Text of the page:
So if you are a coffee, tea, or milk drinker, you may want to time when you consume those beverages to not inhibit your iron absorption from other sources. So while fortified foods, such as cereal contain a good amount of iron, the calcium from your whole or almond milk might be blocking that iron from being absorbed.
On the other hand, Vitamin C has been shown to enhance iron absorption. (17). Drinking some orange juice or another citrus drink with your meal might help that iron absorption.
As implied in the name, iron deficiency occurs in an individual when the body does not have enough iron. A lack of iron in the blood means lack of oxygen to the muscles which equals a bad outcome for any endurance athlete.
Iron deficiency is one of the most common nutritional deficiencies when it comes to endurance athletes, especially female endurance athletes. (10). The numbers are quite staggering. One study identified 82% of female athletes as iron deficient. (21). Other studies show that 15-35% of female endurance athletes may be iron deficient while 5-11% of male endurance athletes are iron deficient. (20). Although a much higher percentage in females, this shows that male athletes can become deficient as well.
Think about trying to run a 5k while breathing through a straw. This is what it feels like for many athletes when their iron stores have become depleted.
HEPCIDIN "THE IRON BLOCKER"
Hepcidin is a hormone that acts as the central regulator of iron absorption. Hepcidin releases during intense exercise. (13). During the 3-6 hour window after intense exercise, hepcidin levels are elevated so athletes eating within that time frame will reduce the percentage of iron absorbed. (14).
Hepcidin levels are often overlooked. An athlete can be doing everything prescribed to them by health professionals but if the timing of their iron intake is during elevated hepcidin levels their body will probably not be getting enough iron.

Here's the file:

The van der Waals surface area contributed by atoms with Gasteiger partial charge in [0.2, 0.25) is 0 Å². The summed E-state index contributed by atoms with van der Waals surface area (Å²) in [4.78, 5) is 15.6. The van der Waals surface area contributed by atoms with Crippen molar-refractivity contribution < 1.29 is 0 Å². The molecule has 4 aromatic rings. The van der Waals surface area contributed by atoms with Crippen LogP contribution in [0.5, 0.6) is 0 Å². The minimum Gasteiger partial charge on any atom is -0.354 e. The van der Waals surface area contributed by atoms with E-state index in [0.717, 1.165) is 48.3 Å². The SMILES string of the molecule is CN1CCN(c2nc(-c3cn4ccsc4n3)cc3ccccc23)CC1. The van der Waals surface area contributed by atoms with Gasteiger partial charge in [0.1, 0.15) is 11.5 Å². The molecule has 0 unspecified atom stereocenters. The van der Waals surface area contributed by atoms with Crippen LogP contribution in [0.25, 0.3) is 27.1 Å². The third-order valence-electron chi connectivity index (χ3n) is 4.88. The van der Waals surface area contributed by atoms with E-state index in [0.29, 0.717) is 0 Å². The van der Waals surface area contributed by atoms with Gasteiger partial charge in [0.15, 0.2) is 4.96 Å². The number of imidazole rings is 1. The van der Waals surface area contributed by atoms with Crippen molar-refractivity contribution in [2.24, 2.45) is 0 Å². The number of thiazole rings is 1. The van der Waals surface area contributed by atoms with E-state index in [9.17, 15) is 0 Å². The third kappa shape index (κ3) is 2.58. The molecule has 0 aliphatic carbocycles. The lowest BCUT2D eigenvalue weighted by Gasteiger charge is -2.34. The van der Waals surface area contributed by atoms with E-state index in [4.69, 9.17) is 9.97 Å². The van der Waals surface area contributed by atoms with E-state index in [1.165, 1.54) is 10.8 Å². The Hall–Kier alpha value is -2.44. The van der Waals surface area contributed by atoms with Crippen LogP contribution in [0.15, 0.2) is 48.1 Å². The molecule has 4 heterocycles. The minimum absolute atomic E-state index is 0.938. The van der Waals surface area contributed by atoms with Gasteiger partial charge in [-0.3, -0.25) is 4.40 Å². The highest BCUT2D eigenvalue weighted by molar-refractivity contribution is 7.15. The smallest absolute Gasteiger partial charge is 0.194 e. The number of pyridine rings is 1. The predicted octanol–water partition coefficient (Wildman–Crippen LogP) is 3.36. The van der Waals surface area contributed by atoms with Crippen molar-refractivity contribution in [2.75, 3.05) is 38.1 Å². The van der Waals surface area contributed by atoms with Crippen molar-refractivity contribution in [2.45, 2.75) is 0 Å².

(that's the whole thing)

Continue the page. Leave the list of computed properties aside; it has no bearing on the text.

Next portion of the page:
WHAT IS FERRITIN?
Many people don't understand the difference between Ferritin and Iron and their function in the body. Ferritin is like a bank account for iron. One may start with a decent amount of money but if one only withdrawals money without ever depositing anything, pretty soon the account will be low or you will get the dreaded insufficient funds notification.
Ferritin is a biomarker of the total iron stores in your body. Ferritin stores iron in the bone marrow, liver, and other organs and releases iron as needed (3). Ferritin acts as a natural buffer against iron deficiency and iron overload. (6).
Checking our ferritin levels are an easy way to identify if an individual might be in a low iron state or even be at risk for iron overdose. If the ferritin test identifies that the individual is at risk of iron deficiency, further tests may be needed. (7)
Ferritin tests are the most commonly used test to check for iron deficiency due to their efficiency and relative cost compared to other tests. However, athletes should only get ferritin tested when they are rested and healthy. Ferritin levels (add link to ferritin levels) can spike for 2-3 days after intensive exercise. (15).
WHAT ARE LOW FERRITIN LEVELS?
There is a wide range for what falls within what is considered "normal ferritin levels," which range from 12 to 300 nanograms per milliliter (ng/mL). (20). There is no consensus for what is considered high, normal, or low ferritin levels. That is a process that requires input from the individual, family, and health professional on what is the best way to attack the problem.
STAGES OF IRON DEFICIENCY
There are three stages of iron deficiency. (20). In the first stage, there is a decrease in ferritin levels but hemoglobin remains the same. (20). During the second stage, iron stores are decreased. (20). In the last stage, the individual becomes anemic. (20).